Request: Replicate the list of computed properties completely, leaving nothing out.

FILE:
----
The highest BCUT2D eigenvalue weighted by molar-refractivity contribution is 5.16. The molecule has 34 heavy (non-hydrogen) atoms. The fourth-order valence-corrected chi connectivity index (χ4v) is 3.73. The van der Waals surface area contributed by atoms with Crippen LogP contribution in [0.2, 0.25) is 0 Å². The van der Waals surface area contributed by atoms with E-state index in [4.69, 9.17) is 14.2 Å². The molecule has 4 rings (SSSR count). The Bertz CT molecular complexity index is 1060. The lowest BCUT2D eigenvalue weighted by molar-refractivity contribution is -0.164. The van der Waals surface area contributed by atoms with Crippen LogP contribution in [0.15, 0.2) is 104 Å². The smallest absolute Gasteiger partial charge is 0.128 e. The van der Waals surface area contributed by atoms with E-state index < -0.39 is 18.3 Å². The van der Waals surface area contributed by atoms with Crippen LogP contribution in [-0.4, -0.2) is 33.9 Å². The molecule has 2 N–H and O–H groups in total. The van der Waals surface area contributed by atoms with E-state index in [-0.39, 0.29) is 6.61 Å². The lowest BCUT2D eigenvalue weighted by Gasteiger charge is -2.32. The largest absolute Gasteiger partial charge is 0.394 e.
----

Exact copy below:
The highest BCUT2D eigenvalue weighted by molar-refractivity contribution is 5.16. The molecule has 34 heavy (non-hydrogen) atoms. The fourth-order valence-corrected chi connectivity index (χ4v) is 3.73. The van der Waals surface area contributed by atoms with Crippen LogP contribution in [0.2, 0.25) is 0 Å². The van der Waals surface area contributed by atoms with E-state index in [4.69, 9.17) is 14.2 Å². The molecule has 4 rings (SSSR count). The Bertz CT molecular complexity index is 1060. The lowest BCUT2D eigenvalue weighted by molar-refractivity contribution is -0.164. The van der Waals surface area contributed by atoms with Crippen LogP contribution in [0.15, 0.2) is 104 Å². The smallest absolute Gasteiger partial charge is 0.128 e. The van der Waals surface area contributed by atoms with E-state index < -0.39 is 18.3 Å². The van der Waals surface area contributed by atoms with Crippen LogP contribution in [-0.4, -0.2) is 33.9 Å². The molecule has 2 N–H and O–H groups in total. The van der Waals surface area contributed by atoms with E-state index in [-0.39, 0.29) is 6.61 Å². The lowest BCUT2D eigenvalue weighted by Gasteiger charge is -2.32. The largest absolute Gasteiger partial charge is 0.394 e.